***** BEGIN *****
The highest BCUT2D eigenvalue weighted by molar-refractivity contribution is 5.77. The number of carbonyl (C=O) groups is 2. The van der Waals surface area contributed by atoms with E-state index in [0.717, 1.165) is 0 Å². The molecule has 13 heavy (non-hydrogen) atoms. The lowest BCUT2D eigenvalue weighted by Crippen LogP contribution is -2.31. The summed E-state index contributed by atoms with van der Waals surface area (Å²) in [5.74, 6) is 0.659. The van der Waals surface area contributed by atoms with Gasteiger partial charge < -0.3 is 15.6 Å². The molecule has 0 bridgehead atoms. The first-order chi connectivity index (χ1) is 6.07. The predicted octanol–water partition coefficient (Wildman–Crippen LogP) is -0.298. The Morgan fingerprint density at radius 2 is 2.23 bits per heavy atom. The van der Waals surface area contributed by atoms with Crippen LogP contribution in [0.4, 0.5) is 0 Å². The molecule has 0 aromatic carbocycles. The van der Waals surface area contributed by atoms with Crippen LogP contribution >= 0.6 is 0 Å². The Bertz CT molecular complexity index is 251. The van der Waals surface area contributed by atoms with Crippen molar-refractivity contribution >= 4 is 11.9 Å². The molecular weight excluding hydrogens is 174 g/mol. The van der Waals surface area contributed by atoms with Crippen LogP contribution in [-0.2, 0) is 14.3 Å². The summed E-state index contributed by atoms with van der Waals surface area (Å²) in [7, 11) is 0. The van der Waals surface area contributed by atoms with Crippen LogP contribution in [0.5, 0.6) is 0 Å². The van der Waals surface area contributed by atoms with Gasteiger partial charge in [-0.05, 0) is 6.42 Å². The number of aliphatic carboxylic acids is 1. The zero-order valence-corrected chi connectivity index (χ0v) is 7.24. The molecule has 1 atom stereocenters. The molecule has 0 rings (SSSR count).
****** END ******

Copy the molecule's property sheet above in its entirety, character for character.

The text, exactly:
The highest BCUT2D eigenvalue weighted by molar-refractivity contribution is 5.77. The number of carbonyl (C=O) groups is 2. The van der Waals surface area contributed by atoms with E-state index in [0.717, 1.165) is 0 Å². The molecule has 13 heavy (non-hydrogen) atoms. The lowest BCUT2D eigenvalue weighted by Crippen LogP contribution is -2.31. The summed E-state index contributed by atoms with van der Waals surface area (Å²) in [5.74, 6) is 0.659. The van der Waals surface area contributed by atoms with Gasteiger partial charge < -0.3 is 15.6 Å². The molecule has 0 bridgehead atoms. The first-order chi connectivity index (χ1) is 6.07. The predicted octanol–water partition coefficient (Wildman–Crippen LogP) is -0.298. The Morgan fingerprint density at radius 2 is 2.23 bits per heavy atom. The van der Waals surface area contributed by atoms with Crippen LogP contribution in [0.4, 0.5) is 0 Å². The molecule has 0 aromatic carbocycles. The van der Waals surface area contributed by atoms with Crippen LogP contribution >= 0.6 is 0 Å². The Bertz CT molecular complexity index is 251. The van der Waals surface area contributed by atoms with Crippen molar-refractivity contribution >= 4 is 11.9 Å². The molecular weight excluding hydrogens is 174 g/mol. The van der Waals surface area contributed by atoms with Crippen LogP contribution in [-0.2, 0) is 14.3 Å². The summed E-state index contributed by atoms with van der Waals surface area (Å²) in [7, 11) is 0. The van der Waals surface area contributed by atoms with Crippen LogP contribution in [0.5, 0.6) is 0 Å². The van der Waals surface area contributed by atoms with Gasteiger partial charge in [-0.05, 0) is 6.42 Å². The number of aliphatic carboxylic acids is 1. The zero-order valence-corrected chi connectivity index (χ0v) is 7.24. The molecule has 1 atom stereocenters. The molecule has 0 rings (SSSR count).